Israel Closes Case Against Soccer Players Accused of Statutory Rape Over Lack of Guilt

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Dor Micha and Omer Atzili, the former Macabi Tel Aviv players accused of having sex with two minors.
Dor Micha and Omer Atzili, the former Macabi Tel Aviv players accused of having sex with two minors.Credit: Nir Keidar

The State Prosecutor's Office closed on Monday the cases against two Israeli soccer players who were accused of statutory rape due to lack of guilt.

Former Maccabi Tel Aviv players, Dor Micha and Omer Atzili, who were removed from the team in August, have been investigated for sleeping with two 15-year-old girls. A source involved in the investigation said the girls had concealed the fact that they were under 16, the age of consent.

The players were also suspected of providing alcohol to a minor, but the prosecution didn’t give a reason for closing that case.

The prosecution notified both the players’ lawyers and the girl's families, who had filed the complaint, of its decision. The families were invited to the prosecution’s office in Tel Aviv on Monday to have the decision explained to them in person, but one decided not to come.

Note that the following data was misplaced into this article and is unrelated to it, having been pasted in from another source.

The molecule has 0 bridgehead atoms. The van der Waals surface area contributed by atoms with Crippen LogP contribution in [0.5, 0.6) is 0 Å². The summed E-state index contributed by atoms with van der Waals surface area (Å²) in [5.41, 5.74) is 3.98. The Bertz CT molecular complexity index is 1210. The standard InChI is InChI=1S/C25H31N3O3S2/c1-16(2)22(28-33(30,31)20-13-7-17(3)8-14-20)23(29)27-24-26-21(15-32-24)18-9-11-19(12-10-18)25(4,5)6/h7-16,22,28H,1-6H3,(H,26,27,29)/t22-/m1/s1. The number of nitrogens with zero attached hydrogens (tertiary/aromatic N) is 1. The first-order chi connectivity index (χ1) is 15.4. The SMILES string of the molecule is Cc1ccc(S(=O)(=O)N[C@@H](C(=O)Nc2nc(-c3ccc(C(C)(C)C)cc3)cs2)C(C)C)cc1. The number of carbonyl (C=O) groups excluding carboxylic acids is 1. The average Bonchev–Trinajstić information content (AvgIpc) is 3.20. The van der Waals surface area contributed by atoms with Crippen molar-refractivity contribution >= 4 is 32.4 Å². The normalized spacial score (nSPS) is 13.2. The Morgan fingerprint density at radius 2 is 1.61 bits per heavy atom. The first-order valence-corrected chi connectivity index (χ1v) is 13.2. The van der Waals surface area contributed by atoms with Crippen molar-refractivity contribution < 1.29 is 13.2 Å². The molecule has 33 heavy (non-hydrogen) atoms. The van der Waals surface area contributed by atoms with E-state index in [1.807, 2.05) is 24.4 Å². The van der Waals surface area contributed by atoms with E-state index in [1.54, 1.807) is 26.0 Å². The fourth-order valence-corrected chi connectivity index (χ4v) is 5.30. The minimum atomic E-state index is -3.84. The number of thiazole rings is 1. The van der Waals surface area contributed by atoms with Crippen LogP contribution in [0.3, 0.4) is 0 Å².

Micha, 28, and Atzili, 27, both admitted to sleeping with the girls, but insisted the girls had told them they were 17. The players’ friends said they met the girls at a birthday party for another soccer player and then had sex with them in a Tel Aviv apartment owned by one of the two men. The friends added that the girls were the ones who made the initial approach.

Both players were let go by Maccabi due to the suspicions against them, and each now plays for a different Cypriot team.

After their names were published, Micha wrote, “Even though I was convinced they were 18-year-old adults, I should have been more careful, since I was a well-known figure and a role model for many young men. Therefore, I’m sorry if there are people who were disappointed by my actions. The damage to my image will apparently be with me all my life.”

Atzili added, “I made a moral error. I apologize to every boy or girl who was forced to ask their parents what happened to me and to every parent who was forced to explain. I’ll have to learn to live with this stain for many years to come.”

The suspicions against them become public in June, about a month after the incident occurred. They sought a gag order on their identities, and for the first several weeks, the courts agreed to this request. In July, Central District Court Judge Ido Druyan-Gamlielle said the public had an interest in knowing who they were even if the cases were ultimately closed.

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